I was persistent—I just wouldn’t leave it alone. There was this huge gap between what non-Indigenous people knew about us, and what we knew about ourselves. I wanted to ensure our students were learning the true history, so that’s what really motivated me to return to university.

Aside from my own research, another motivation was that I wanted to attract Syilx and BC interior Salish graduate students to join me and research their own histories, cultures and languages. Developing these relationships is really what I’ve enjoyed most—working in collaboration to advance knowledge in our schooling and health systems, and bringing awareness to the legal history related to administration and management of our resources.

In addition to being a researcher and an associate professor of Indigenous Studies—you’re also the Canada Research Chair (CRC) in Okanagan Indigenous Knowledge and Philosophy. How does this role fit in with your research?

It’s very intertwined. To give a bit of background, the chiefs of our seven reserves in the Okanagan Nation Alliance and UBCO signed a Memorandum of Understanding (MOU) and Indigenous Knowledge Protocol Agreement in 2020—this, to me, was really the first of its kind in Canada. The agreement meant that anything classified as Okanagan or related to our history, knowledge or culture would be appropriate and truthful.

My role as the CRC acts as a bridge to ensure the MOU is being respected and implemented correctly in all disciplines, specifically when conducting research that is needed by our nation. It’s a commitment to reciprocity—we do our research and give it back so the community can benefit from it—this process for me is sacrosanct. If I do nothing else in my life, it’s this idea of giving back knowledge through research that I am most proud of.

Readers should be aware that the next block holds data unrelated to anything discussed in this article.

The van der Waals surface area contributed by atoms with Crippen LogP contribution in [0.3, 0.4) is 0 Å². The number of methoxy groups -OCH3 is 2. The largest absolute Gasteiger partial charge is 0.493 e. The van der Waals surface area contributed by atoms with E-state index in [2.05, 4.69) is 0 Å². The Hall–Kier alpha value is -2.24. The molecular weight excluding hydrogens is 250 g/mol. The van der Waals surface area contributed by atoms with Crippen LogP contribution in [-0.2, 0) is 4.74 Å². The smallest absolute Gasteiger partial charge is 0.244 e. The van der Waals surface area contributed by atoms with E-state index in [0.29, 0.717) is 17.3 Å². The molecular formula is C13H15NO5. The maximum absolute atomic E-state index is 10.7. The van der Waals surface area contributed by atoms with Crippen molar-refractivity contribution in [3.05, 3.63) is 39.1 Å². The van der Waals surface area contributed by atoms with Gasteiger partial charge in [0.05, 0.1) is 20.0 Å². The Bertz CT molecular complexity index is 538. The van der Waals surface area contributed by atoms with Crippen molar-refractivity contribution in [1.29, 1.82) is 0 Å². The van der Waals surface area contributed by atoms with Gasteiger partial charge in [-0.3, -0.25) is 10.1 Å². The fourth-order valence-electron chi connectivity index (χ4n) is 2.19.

The disturbing events of 2021, including the discovery of 215 buried children at the former Kamloops Indian Residential School, came as a shock to many Canadians. Why is it important we know the truth about Canada’s earlier years—and how is public education connected to reconciliation?

While I don’t speak for anyone who is a legacy of trauma, I think the public must understand the foundation of oppression our country was founded on. Not only colonization, but socially and legally, too. There’s a continuously strong position by Canada that Indigenous rights are something that can be manipulated to enhance their understanding of the wider society. Moving forward, we need to elect leaders who can resist this narrative and help educate the public on our legacy.

I look forward to contributing to a dialogue about how this can be accomplished with my new colleagues at the Royal Society of Canada. Reconciliation cannot be achieved without the public knowing and acknowledging the truth—no matter how uncomfortable it may be.